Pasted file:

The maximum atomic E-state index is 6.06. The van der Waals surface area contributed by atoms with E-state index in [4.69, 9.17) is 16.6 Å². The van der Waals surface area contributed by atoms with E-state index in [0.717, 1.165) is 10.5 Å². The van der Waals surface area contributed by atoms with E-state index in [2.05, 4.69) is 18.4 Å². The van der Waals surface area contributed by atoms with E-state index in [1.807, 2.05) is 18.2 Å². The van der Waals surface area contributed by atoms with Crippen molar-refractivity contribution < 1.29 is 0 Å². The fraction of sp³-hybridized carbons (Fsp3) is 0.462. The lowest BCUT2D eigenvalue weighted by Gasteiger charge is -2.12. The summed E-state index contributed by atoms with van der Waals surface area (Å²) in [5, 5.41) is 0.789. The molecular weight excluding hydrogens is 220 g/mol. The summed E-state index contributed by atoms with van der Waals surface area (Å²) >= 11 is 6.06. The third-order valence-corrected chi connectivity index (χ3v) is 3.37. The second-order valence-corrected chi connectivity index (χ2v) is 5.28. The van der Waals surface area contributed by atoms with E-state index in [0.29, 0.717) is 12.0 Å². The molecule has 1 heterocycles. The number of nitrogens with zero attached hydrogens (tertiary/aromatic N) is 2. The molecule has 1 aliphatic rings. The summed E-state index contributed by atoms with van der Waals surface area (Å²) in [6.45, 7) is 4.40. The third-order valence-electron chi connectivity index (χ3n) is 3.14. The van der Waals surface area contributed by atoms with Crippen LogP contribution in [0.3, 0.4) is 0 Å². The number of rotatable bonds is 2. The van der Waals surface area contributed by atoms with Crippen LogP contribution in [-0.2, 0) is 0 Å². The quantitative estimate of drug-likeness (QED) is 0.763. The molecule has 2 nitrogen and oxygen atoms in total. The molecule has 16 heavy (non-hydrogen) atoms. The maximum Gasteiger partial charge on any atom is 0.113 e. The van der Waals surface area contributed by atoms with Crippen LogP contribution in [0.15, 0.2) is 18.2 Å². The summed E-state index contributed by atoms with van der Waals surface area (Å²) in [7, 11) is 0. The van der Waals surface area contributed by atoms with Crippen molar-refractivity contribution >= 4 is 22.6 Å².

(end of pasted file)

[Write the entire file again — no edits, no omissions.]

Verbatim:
The maximum atomic E-state index is 6.06. The van der Waals surface area contributed by atoms with E-state index in [4.69, 9.17) is 16.6 Å². The van der Waals surface area contributed by atoms with E-state index in [0.717, 1.165) is 10.5 Å². The van der Waals surface area contributed by atoms with E-state index in [2.05, 4.69) is 18.4 Å². The van der Waals surface area contributed by atoms with E-state index in [1.807, 2.05) is 18.2 Å². The van der Waals surface area contributed by atoms with Crippen molar-refractivity contribution < 1.29 is 0 Å². The fraction of sp³-hybridized carbons (Fsp3) is 0.462. The lowest BCUT2D eigenvalue weighted by Gasteiger charge is -2.12. The summed E-state index contributed by atoms with van der Waals surface area (Å²) in [5, 5.41) is 0.789. The molecular weight excluding hydrogens is 220 g/mol. The summed E-state index contributed by atoms with van der Waals surface area (Å²) >= 11 is 6.06. The third-order valence-corrected chi connectivity index (χ3v) is 3.37. The second-order valence-corrected chi connectivity index (χ2v) is 5.28. The van der Waals surface area contributed by atoms with E-state index in [0.29, 0.717) is 12.0 Å². The molecule has 1 heterocycles. The number of nitrogens with zero attached hydrogens (tertiary/aromatic N) is 2. The molecule has 1 aliphatic rings. The summed E-state index contributed by atoms with van der Waals surface area (Å²) in [6.45, 7) is 4.40. The third-order valence-electron chi connectivity index (χ3n) is 3.14. The van der Waals surface area contributed by atoms with Crippen LogP contribution in [0.3, 0.4) is 0 Å². The number of rotatable bonds is 2. The van der Waals surface area contributed by atoms with Crippen LogP contribution in [-0.2, 0) is 0 Å². The quantitative estimate of drug-likeness (QED) is 0.763. The molecule has 2 nitrogen and oxygen atoms in total. The molecule has 16 heavy (non-hydrogen) atoms. The maximum Gasteiger partial charge on any atom is 0.113 e. The van der Waals surface area contributed by atoms with Crippen LogP contribution in [0.15, 0.2) is 18.2 Å². The summed E-state index contributed by atoms with van der Waals surface area (Å²) in [7, 11) is 0. The van der Waals surface area contributed by atoms with Crippen molar-refractivity contribution >= 4 is 22.6 Å².